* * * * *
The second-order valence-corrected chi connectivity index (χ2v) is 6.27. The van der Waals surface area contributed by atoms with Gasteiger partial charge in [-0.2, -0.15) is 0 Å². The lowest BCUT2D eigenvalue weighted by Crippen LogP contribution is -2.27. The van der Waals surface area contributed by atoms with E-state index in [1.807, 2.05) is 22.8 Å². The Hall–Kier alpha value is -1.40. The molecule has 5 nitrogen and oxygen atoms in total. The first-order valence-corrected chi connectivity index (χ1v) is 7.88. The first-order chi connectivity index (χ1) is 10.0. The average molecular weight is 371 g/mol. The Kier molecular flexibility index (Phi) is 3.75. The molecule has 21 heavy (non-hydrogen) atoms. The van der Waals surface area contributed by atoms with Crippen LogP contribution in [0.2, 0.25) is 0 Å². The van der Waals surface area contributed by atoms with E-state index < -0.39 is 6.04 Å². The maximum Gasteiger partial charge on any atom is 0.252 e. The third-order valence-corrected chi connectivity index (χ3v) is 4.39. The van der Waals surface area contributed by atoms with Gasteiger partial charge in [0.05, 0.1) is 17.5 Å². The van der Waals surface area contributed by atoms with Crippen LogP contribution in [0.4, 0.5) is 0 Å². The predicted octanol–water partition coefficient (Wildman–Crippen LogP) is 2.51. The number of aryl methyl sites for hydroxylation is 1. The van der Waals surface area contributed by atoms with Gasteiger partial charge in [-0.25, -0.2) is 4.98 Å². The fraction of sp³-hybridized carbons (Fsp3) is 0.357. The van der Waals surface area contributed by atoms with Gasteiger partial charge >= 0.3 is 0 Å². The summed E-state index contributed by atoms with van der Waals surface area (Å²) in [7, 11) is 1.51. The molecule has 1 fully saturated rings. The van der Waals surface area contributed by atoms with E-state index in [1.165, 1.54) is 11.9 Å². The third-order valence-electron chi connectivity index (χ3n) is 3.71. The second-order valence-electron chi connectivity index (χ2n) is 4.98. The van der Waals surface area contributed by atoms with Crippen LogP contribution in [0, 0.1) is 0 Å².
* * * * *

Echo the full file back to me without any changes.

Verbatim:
The second-order valence-corrected chi connectivity index (χ2v) is 6.27. The van der Waals surface area contributed by atoms with Gasteiger partial charge in [-0.2, -0.15) is 0 Å². The lowest BCUT2D eigenvalue weighted by Crippen LogP contribution is -2.27. The van der Waals surface area contributed by atoms with E-state index in [1.807, 2.05) is 22.8 Å². The Hall–Kier alpha value is -1.40. The molecule has 5 nitrogen and oxygen atoms in total. The first-order valence-corrected chi connectivity index (χ1v) is 7.88. The first-order chi connectivity index (χ1) is 10.0. The average molecular weight is 371 g/mol. The Kier molecular flexibility index (Phi) is 3.75. The molecule has 21 heavy (non-hydrogen) atoms. The van der Waals surface area contributed by atoms with Crippen LogP contribution in [0.2, 0.25) is 0 Å². The van der Waals surface area contributed by atoms with E-state index < -0.39 is 6.04 Å². The maximum Gasteiger partial charge on any atom is 0.252 e. The third-order valence-corrected chi connectivity index (χ3v) is 4.39. The van der Waals surface area contributed by atoms with Gasteiger partial charge in [0.05, 0.1) is 17.5 Å². The van der Waals surface area contributed by atoms with Crippen LogP contribution in [0.4, 0.5) is 0 Å². The predicted octanol–water partition coefficient (Wildman–Crippen LogP) is 2.51. The number of aryl methyl sites for hydroxylation is 1. The van der Waals surface area contributed by atoms with Gasteiger partial charge in [-0.25, -0.2) is 4.98 Å². The fraction of sp³-hybridized carbons (Fsp3) is 0.357. The van der Waals surface area contributed by atoms with Gasteiger partial charge >= 0.3 is 0 Å². The summed E-state index contributed by atoms with van der Waals surface area (Å²) in [7, 11) is 1.51. The molecule has 1 fully saturated rings. The van der Waals surface area contributed by atoms with E-state index in [1.165, 1.54) is 11.9 Å². The third-order valence-electron chi connectivity index (χ3n) is 3.71. The second-order valence-electron chi connectivity index (χ2n) is 4.98. The van der Waals surface area contributed by atoms with Crippen LogP contribution in [0, 0.1) is 0 Å².